Flloyd Mayweather to Fight Andre Berto, And Critics Slamming the Decision
Flloyd Mayweather has faced a storm of criticism since announcing earlier this week he will face the unfancied Berto in Las Vegas on September 12 to cement a place in the history books.
Floyd Mayweather on Thursday hit back at critics of his choice of opponent Andre Berto for next month's Las Vegas title bout which is expected to see him equal Rocky Marciano's legendary record of 49-0.
The outspoken welterweight king has faced a storm of criticism since announcing earlier this week he will face the unfancied Berto in Las Vegas on September 12 to cement a place in the history books.
But Mayweather, whose super-fight with Manny Pacquiao in May was widely regarded as a flop, insisted that his meeting with Berto, instead of a more dangerous opponent, had box-office appeal.
"I have been getting backlash," Mayweather said. "They say no one in the sport will buy the fight. I picked him because he is an exciting fighter."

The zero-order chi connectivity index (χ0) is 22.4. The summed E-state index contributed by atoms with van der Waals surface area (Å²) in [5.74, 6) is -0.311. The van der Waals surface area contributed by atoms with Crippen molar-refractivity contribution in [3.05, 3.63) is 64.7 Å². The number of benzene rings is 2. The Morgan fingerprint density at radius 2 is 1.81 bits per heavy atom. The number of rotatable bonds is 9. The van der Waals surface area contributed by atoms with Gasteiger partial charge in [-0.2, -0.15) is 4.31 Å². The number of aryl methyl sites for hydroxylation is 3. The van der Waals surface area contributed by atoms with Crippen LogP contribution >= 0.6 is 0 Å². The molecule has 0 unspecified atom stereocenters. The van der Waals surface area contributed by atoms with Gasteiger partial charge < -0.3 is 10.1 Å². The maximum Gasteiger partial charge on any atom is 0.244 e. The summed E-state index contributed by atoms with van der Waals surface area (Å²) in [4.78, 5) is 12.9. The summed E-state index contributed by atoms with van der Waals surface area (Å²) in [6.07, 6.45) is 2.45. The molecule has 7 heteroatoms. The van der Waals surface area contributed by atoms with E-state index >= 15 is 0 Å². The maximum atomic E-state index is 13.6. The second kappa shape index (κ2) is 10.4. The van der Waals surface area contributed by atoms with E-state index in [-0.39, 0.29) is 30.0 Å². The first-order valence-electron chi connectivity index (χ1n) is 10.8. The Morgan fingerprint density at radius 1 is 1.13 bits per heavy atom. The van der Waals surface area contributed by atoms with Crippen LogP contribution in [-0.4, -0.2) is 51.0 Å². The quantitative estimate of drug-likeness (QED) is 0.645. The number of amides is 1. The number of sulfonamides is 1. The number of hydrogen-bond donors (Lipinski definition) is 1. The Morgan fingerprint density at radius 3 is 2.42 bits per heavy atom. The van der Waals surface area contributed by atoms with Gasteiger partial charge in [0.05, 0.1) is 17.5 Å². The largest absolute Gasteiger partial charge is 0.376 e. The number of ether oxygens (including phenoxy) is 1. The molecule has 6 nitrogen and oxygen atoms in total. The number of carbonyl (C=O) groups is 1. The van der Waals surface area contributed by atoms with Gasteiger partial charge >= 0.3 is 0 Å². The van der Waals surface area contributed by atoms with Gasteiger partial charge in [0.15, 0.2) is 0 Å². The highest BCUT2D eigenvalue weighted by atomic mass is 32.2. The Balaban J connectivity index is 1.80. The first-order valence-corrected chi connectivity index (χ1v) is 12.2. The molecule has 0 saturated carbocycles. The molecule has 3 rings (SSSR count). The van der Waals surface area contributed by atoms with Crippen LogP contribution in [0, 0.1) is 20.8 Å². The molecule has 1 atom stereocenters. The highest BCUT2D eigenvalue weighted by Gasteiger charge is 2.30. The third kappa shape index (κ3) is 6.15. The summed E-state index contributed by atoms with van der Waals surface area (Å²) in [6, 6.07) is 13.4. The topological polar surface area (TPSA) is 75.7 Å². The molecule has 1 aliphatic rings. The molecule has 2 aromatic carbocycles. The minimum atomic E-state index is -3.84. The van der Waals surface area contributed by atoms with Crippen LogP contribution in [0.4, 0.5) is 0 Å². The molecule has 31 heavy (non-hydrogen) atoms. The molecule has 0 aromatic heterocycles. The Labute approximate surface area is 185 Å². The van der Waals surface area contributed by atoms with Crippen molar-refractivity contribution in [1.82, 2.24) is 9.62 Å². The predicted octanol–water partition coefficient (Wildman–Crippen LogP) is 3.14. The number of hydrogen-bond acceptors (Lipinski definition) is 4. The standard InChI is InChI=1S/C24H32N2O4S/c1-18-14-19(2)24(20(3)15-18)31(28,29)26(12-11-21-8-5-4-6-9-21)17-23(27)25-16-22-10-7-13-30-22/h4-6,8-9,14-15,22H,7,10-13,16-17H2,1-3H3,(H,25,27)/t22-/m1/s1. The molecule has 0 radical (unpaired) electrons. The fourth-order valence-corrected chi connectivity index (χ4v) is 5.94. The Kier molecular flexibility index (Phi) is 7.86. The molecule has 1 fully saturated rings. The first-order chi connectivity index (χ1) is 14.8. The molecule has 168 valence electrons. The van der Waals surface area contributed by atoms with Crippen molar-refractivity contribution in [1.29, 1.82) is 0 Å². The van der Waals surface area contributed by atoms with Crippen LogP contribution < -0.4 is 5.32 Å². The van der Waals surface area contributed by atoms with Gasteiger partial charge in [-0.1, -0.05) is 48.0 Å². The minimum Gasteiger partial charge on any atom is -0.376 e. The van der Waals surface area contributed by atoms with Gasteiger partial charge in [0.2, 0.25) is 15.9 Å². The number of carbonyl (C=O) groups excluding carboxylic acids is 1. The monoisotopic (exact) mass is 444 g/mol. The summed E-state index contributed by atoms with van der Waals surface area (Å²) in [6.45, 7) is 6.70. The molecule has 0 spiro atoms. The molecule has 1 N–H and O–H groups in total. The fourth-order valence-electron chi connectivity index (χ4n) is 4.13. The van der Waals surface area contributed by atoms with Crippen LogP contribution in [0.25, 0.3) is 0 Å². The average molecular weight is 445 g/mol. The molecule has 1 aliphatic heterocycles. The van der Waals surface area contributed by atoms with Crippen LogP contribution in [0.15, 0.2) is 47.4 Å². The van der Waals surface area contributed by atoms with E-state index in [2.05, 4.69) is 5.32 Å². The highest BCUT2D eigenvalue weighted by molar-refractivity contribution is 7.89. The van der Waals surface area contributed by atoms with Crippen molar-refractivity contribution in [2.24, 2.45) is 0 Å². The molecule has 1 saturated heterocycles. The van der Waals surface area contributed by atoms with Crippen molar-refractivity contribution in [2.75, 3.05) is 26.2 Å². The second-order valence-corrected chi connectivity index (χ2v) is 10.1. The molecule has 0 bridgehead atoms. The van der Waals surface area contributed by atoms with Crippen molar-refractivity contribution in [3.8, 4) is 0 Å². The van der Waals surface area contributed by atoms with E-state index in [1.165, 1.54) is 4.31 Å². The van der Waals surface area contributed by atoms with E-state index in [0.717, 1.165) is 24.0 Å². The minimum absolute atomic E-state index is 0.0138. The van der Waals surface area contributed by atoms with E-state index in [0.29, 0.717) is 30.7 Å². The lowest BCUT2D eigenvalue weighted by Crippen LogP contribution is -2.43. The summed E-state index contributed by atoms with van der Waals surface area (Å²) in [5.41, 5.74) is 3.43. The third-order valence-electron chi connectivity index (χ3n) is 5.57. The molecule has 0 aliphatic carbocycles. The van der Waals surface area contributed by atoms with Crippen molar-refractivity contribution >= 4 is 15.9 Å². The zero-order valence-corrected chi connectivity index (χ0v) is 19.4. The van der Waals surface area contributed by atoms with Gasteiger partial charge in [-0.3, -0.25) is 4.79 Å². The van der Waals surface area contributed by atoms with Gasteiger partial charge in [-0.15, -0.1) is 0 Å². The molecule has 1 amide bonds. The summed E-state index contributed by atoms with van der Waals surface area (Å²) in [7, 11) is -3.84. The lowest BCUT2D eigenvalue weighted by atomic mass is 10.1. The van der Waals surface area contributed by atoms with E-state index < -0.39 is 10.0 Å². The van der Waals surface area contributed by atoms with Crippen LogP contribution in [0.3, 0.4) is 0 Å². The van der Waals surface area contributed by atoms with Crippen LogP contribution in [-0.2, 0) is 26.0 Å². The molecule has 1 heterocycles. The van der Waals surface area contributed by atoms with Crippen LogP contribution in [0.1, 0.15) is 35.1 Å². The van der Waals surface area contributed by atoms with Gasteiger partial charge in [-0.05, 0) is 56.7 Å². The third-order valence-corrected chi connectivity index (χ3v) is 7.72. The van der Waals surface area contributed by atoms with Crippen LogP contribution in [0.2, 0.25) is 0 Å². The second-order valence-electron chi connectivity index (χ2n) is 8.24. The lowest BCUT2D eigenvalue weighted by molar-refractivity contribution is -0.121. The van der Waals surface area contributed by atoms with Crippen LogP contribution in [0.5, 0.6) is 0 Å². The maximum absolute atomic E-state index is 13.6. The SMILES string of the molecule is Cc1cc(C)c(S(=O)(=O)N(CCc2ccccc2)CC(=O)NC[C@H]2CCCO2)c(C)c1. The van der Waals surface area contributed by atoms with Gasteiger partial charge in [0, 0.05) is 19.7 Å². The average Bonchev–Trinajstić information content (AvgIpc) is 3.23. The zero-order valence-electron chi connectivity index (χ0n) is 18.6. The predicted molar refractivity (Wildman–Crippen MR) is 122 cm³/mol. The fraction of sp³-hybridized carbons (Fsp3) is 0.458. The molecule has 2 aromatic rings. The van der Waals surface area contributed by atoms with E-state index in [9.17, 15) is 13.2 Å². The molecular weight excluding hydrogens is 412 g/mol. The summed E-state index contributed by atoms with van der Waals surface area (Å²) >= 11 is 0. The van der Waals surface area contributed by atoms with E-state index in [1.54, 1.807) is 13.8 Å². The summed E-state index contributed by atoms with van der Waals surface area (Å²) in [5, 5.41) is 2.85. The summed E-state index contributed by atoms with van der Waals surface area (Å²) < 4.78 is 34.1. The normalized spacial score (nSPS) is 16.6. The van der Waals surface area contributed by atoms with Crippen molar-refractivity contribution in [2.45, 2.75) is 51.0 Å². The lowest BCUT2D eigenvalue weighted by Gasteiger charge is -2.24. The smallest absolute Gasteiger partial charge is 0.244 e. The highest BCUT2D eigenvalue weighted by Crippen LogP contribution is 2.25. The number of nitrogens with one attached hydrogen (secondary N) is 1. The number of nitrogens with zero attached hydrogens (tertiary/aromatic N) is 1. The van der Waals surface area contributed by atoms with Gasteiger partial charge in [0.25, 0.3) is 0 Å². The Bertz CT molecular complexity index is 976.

Mayweather also dismissed suggestions that he should have chosen Britain's former two-time world champ Amir Khan who is considered a tougher opponent and who has been angling for a confrontation with the American.
"How many championships has Khan won, two. Berto has won two also," Mayweather said.
Mayweather and Berto came face to face in Los Angeles on Thursday for a press conference to launch the countdown to the fight.
There was no trash talking during Thursday's news conference but the fighters did get together for a stare down at the front of the podium.
Berto (30-3, 23 KOs) thanked Mayweather for the opportunity and his trainer Virgil Hunter spent more time at the podium lavishing praise on Mayweather than he did talking about his fighter.
Mayweather meanwhile brushed off criticism of his cagey, tactical performance against Pacquiao earlier this year, which failed to live up to the hype.
"My job is to go out there and be a chess player and that is what I did. I found a way to win," he said.
Mayweather meanwhile reiterated Thursday that next month's bout is his final fight -- a claim few commentators are taking seriously given that he is likely to face a money-spinning payday for a chance to go 50-0.